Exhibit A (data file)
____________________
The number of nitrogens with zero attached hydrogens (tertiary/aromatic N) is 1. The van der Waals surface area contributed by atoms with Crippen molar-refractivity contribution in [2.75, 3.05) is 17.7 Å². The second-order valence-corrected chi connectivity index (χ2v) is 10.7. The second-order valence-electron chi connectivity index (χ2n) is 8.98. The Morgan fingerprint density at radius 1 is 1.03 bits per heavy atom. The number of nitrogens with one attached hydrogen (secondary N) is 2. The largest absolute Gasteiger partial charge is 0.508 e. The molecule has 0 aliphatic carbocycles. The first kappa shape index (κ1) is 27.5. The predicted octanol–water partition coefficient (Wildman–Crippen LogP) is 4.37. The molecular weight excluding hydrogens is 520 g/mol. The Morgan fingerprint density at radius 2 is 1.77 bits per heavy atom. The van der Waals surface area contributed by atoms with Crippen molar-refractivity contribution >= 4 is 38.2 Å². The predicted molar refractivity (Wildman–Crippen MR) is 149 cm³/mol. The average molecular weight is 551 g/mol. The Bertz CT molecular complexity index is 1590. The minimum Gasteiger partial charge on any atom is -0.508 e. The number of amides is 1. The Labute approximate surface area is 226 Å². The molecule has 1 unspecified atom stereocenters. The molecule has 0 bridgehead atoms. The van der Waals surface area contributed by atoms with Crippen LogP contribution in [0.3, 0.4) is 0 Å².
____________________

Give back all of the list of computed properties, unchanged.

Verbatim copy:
The number of nitrogens with zero attached hydrogens (tertiary/aromatic N) is 1. The van der Waals surface area contributed by atoms with Crippen molar-refractivity contribution in [2.75, 3.05) is 17.7 Å². The second-order valence-corrected chi connectivity index (χ2v) is 10.7. The second-order valence-electron chi connectivity index (χ2n) is 8.98. The Morgan fingerprint density at radius 1 is 1.03 bits per heavy atom. The number of nitrogens with one attached hydrogen (secondary N) is 2. The largest absolute Gasteiger partial charge is 0.508 e. The molecule has 0 aliphatic carbocycles. The first kappa shape index (κ1) is 27.5. The predicted octanol–water partition coefficient (Wildman–Crippen LogP) is 4.37. The molecular weight excluding hydrogens is 520 g/mol. The Morgan fingerprint density at radius 2 is 1.77 bits per heavy atom. The van der Waals surface area contributed by atoms with Crippen molar-refractivity contribution >= 4 is 38.2 Å². The predicted molar refractivity (Wildman–Crippen MR) is 149 cm³/mol. The average molecular weight is 551 g/mol. The Bertz CT molecular complexity index is 1590. The minimum Gasteiger partial charge on any atom is -0.508 e. The number of amides is 1. The Labute approximate surface area is 226 Å². The molecule has 1 unspecified atom stereocenters. The molecule has 0 bridgehead atoms. The van der Waals surface area contributed by atoms with Crippen LogP contribution in [0.3, 0.4) is 0 Å².